HANOVER, Germany — Continental A.G.'s tire business reported relatively strong results for the quarter ended Sept. 30, with pre-tax operating income up nearly 18% on nearly flat sales driven by strong performances in China and the U.S.
The tire business' adjusted EBIT was up 17.6% from the 2019 period to $577 million, Conti said, reflecting a strong price/mix and a significant raw material tailwind of $105 million. Sales fell 0.5% to $3.36 billion, yielding a three-point jump in the operating margin to 17.1%.
"China continues to be the leading region [with] 11% year-over-year growth [in automotive production] in the quarter and North America production was able to slightly beat its prior year level," CFO Wolfgang Schaefer said during an earnings conference call.
Europe remained the lagging region at negative 8%, with the key German and French markets down by 16% and 23%, respectively, Mr. Schaefer said.
Demand growth for tires were mainly in line with vehicle production levels, he added. In replacement markets, Conti saw a "strong sequential recovery" in the same regions and in line with vehicle production.
"Third quarter [replacement] volumes in China were well ahead of last year ... while North America also bounced back on prior year level," he said.
Demand in Europe improved, but at a slower pace than other region, reflecting a "major impact" from weaker demand for winter tires.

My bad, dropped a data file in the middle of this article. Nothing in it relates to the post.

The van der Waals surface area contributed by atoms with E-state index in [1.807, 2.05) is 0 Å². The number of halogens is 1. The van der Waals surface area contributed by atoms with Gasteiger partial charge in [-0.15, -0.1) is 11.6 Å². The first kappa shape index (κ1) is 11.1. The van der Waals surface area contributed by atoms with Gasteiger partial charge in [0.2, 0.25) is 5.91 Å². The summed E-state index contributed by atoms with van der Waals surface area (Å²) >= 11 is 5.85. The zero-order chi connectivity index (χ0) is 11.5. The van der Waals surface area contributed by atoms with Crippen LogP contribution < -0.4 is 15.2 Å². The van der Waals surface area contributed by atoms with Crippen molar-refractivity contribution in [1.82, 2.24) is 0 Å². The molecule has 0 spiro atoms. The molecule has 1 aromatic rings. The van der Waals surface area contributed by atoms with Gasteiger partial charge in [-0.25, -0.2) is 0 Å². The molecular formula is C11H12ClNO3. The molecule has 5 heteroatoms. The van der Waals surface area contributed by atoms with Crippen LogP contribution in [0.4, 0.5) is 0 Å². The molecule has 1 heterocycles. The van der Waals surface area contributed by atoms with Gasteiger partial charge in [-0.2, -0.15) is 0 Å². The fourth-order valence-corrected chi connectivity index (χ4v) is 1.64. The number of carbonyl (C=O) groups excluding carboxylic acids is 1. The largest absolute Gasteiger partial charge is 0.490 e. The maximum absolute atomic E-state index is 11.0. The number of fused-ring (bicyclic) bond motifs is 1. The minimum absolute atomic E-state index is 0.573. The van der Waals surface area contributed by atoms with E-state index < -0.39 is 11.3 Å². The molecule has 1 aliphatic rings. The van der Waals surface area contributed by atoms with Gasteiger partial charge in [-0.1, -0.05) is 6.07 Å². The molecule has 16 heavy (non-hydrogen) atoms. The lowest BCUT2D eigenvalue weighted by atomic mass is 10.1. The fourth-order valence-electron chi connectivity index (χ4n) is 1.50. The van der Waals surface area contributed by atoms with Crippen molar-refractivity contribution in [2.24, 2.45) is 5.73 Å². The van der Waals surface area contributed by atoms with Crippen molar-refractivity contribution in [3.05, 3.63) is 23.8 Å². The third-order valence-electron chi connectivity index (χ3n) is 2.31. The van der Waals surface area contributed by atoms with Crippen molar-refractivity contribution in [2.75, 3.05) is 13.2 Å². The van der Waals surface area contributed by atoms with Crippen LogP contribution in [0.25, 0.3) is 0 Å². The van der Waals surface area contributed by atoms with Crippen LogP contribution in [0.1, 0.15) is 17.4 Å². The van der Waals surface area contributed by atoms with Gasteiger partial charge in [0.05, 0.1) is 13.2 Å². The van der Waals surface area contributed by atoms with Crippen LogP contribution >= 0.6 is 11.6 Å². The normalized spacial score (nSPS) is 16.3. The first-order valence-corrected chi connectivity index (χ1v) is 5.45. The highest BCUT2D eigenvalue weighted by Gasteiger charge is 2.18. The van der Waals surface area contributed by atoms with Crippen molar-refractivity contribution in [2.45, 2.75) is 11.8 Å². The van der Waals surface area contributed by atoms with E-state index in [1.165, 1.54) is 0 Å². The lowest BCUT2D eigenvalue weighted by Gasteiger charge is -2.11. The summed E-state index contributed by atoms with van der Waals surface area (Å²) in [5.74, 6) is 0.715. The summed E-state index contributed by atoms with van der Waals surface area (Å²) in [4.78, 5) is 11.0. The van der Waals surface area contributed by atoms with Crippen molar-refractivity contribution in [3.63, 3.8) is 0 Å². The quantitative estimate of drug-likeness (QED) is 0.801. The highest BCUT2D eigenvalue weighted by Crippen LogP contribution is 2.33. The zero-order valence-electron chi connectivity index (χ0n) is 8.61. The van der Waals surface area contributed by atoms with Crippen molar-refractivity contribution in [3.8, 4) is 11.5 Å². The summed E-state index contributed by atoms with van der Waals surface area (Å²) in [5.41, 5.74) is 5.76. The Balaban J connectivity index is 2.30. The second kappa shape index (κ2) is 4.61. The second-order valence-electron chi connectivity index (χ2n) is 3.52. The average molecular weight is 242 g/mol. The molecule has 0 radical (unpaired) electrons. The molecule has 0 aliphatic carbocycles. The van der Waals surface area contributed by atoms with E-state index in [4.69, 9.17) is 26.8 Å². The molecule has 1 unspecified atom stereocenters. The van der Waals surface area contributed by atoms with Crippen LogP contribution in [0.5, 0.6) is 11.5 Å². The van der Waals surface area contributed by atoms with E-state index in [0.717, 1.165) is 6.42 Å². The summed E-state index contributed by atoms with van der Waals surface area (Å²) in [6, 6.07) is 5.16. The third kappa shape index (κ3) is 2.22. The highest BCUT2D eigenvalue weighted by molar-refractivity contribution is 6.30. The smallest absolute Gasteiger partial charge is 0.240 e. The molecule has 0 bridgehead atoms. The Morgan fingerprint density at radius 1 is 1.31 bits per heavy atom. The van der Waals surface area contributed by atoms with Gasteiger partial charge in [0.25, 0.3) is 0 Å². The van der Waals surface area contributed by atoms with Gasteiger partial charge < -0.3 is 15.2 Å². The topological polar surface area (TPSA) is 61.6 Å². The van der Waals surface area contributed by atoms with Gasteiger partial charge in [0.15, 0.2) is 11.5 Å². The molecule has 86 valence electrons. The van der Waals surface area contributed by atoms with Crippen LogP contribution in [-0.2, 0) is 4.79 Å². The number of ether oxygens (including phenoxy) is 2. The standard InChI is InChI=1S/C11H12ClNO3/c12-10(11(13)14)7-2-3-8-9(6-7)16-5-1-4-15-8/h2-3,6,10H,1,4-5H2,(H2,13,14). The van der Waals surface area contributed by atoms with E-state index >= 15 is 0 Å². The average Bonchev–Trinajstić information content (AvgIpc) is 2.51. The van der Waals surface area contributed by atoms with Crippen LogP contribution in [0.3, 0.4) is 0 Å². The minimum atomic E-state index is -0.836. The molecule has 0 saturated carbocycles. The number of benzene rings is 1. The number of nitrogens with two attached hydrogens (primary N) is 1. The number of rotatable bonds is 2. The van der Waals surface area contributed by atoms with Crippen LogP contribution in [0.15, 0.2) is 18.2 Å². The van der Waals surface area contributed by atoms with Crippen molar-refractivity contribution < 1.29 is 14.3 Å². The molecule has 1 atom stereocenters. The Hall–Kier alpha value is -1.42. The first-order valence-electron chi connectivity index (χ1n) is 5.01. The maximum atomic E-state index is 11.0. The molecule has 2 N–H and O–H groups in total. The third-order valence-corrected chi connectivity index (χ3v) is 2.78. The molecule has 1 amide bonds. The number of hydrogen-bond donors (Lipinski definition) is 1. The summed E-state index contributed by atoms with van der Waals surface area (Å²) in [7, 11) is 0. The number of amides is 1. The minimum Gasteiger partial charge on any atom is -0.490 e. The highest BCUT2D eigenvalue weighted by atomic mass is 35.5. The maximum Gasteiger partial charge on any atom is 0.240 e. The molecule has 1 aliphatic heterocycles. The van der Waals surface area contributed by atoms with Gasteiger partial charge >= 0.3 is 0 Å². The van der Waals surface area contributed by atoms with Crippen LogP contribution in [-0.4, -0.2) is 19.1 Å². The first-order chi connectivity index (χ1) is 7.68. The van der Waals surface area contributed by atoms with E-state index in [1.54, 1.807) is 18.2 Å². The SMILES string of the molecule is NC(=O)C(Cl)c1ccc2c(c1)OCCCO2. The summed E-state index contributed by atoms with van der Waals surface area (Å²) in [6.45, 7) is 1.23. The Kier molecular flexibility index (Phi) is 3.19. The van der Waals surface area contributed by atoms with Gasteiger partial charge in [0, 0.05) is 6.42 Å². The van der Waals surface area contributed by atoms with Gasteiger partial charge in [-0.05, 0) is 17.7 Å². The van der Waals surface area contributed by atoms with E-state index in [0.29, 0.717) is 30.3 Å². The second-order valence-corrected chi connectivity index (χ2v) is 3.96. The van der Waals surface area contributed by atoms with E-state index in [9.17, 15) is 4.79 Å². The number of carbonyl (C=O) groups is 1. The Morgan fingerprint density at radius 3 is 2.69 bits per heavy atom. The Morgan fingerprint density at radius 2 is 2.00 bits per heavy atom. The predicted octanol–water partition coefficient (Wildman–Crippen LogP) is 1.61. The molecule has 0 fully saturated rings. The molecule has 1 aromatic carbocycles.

For the first nine months of the year, the tire division's adjusted EBIT fell 36.2% to $893 million on 16.2% lower sales of $8.18 billion, yielding an operating ratio of 10.9%.
Conti said OE sales of consumer tires were "significantly" below the comparable 2019 period, while replacement market sales of both consumer and commercial vehicle tires were below 2019 levels.
On a corporate basis, Conti reported improved operating earnings for the quarter of $972 million on 7.2% lower sales of $12 billion.
Continental CEO Elmar Degenhart said Conti achieved "overall solid" quarterly results despite the "highly volatile" market environment.
"We did remarkably well in the third quarter from an operational standpoint," Mr. Degenhart said. "The measures we undertook as soon as the coronavirus pandemic broke out were fully effective. We thus did not hesitate to hit the brakes immediately.
"In China and North America, we were just as resolute in accelerating again when the markets started to recover," he said, stressing the firm's "enhanced agility" and "disciplined cost management" as reasons the company remains competitive worldwide.
"In a persistently tough market environment, we are thus demonstrating a more-than-satisfactory performance on which we can build. It gives us reason to look to the future with optimism, yet with a certain degree of caution" he added.
"The current development should not, however, fool us into thinking that the global automotive markets will recover quickly," he said, noting the vehicle industry's ongoing "fundamental technological transformation" and the potential impact of a resurgent COVID-19 on the markets.